Next week in the Lords: 4-7 February

House of LordsStrangely enough, in the absence of a Lords Reform Bill to debate (and who’s sorry now?), things are relatively quiet on the red benches. Quiet, but not exactly dead, I’m delighted to say. And now that Paddy Ashdown has hit Twitter, life is going to be a bit more exciting. And talking of Twitter, don’t forget that our Parliamentary Party in the Lords has its own Twitter feed. And yes, those are real Peers tweeting, in live time. So, what might they be covering next week?

On Monday, business kicks off with, amongst other things, an oral question from Hugh Dykes on derogations and opt-outs from European Union legislation (how many do we have now?). The Committee Stage of the Growth and Infrastructure Bill reaches Day 4, whilst the Mental Health (Discrimination) (No. 2) Bill reaches its Committee Stage. This is intended to repeal legislative provisions that can prevent people with mental health conditions from serving as Members of Parliament, members of the devolved legislatures, jurors, or company directors. Having successfully been passed in the Commons, and having received support from all benches in the Lords at Second Reading, this is expected to have a trouble free passage.

Meanwhile, in Grand Committee, Margaret Sharp will be opening a debate following up the report of the Science and Technology Committee on Science and Heritage, and in the Committee corridor, the Economic Affairs Finance Bill Sub-Committee will be taking evidence from senior HMRC officials on matters relating to international corporate taxation. I’m guessing that all of those suggesting that multinationals are undertaxed will never notice what takes place there, which is a pity really…

Tuesday sees the Report Stage of the Scrap Dealers Bill, good news if you’re a church warden or run a railway, although it did see a Government amendment seeking a sunset clause defeated by 89 votes to 31. This is followed by the Report Stage of the Defamation Bill, to be welcomed by anyone who believes in free speech. Continuing the tax theme, Lord Harrison (Labour) has an oral question on resources and staff for the full collection of tax (not enough of either is the gist of his approach, I expect).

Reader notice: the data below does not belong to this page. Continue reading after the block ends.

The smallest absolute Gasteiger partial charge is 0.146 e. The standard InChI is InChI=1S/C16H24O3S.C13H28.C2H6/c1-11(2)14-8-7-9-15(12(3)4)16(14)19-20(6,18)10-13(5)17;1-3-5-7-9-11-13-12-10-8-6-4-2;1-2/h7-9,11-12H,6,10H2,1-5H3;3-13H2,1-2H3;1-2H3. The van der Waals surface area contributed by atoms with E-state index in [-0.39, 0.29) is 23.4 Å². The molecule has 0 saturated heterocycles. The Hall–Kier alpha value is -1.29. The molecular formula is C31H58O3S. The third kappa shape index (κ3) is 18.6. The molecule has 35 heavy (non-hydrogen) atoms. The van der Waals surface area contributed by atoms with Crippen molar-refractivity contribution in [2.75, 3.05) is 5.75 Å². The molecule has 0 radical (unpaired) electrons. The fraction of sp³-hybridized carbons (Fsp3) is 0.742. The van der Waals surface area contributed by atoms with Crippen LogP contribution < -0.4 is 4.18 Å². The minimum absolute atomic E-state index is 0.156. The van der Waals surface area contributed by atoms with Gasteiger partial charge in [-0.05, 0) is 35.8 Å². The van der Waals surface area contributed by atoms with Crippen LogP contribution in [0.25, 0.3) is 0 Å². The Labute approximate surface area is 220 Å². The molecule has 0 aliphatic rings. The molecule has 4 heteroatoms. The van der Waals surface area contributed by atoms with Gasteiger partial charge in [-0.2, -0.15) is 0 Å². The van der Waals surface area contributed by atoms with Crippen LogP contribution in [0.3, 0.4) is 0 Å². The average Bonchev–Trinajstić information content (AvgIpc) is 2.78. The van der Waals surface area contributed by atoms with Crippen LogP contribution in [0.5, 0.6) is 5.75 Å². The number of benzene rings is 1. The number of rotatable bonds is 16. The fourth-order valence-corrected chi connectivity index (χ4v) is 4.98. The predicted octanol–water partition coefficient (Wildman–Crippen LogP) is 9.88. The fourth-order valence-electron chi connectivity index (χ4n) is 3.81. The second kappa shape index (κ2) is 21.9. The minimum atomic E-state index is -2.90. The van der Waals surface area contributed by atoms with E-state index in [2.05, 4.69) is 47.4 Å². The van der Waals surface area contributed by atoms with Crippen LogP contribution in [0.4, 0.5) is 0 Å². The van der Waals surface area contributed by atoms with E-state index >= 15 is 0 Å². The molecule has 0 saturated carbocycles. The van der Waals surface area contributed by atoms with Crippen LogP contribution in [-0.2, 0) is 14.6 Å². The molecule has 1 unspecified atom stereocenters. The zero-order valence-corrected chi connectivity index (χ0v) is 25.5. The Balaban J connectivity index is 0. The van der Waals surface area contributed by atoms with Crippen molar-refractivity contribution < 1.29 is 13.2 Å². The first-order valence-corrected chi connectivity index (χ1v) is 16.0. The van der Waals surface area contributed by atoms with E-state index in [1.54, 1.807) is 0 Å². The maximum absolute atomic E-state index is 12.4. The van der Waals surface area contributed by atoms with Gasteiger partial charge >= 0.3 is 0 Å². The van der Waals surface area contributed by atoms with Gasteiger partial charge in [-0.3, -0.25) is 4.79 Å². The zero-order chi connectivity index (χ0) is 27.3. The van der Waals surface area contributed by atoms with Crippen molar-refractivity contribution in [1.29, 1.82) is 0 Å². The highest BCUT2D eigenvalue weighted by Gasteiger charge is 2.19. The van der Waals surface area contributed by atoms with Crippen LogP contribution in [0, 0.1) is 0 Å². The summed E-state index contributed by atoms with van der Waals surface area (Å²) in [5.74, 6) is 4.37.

Liberal Democrat Peers are a caring bunch, and on Wednesday, John Sharkey and Chris Rennard perform a double act, asking questions on factors contributing to the rise in childhood obesity and on helping people reduce their sugar consumption respectively. Lord Howarth of Newport seeks to take advantage of the Coalition’s problems with constitutional reform by asking whether the Government intend to proceed with any reforms of the composition of the House of Lords. Admittedly, he might be better off taking that to whatever committee is drawing up Labour’s 2015 manifesto, but… Oh, and yes, the Growth and Infrastructure Bill continues through its Committee Stage…

There is, I guess, a certain irony from the perspective of your author, that the week comes to a close on Thursday with a short debate on the role of civil society in promoting peace in Israel and Palestine, courtesy of Kishwer Falkner.

Finally, don’t forget that the Liberal Democrat Peers have their own group blog, which is well worth a read.

* Mark Valladares is mildly irritated that his future involves travelling to London on days when his wife will be in Suffolk…

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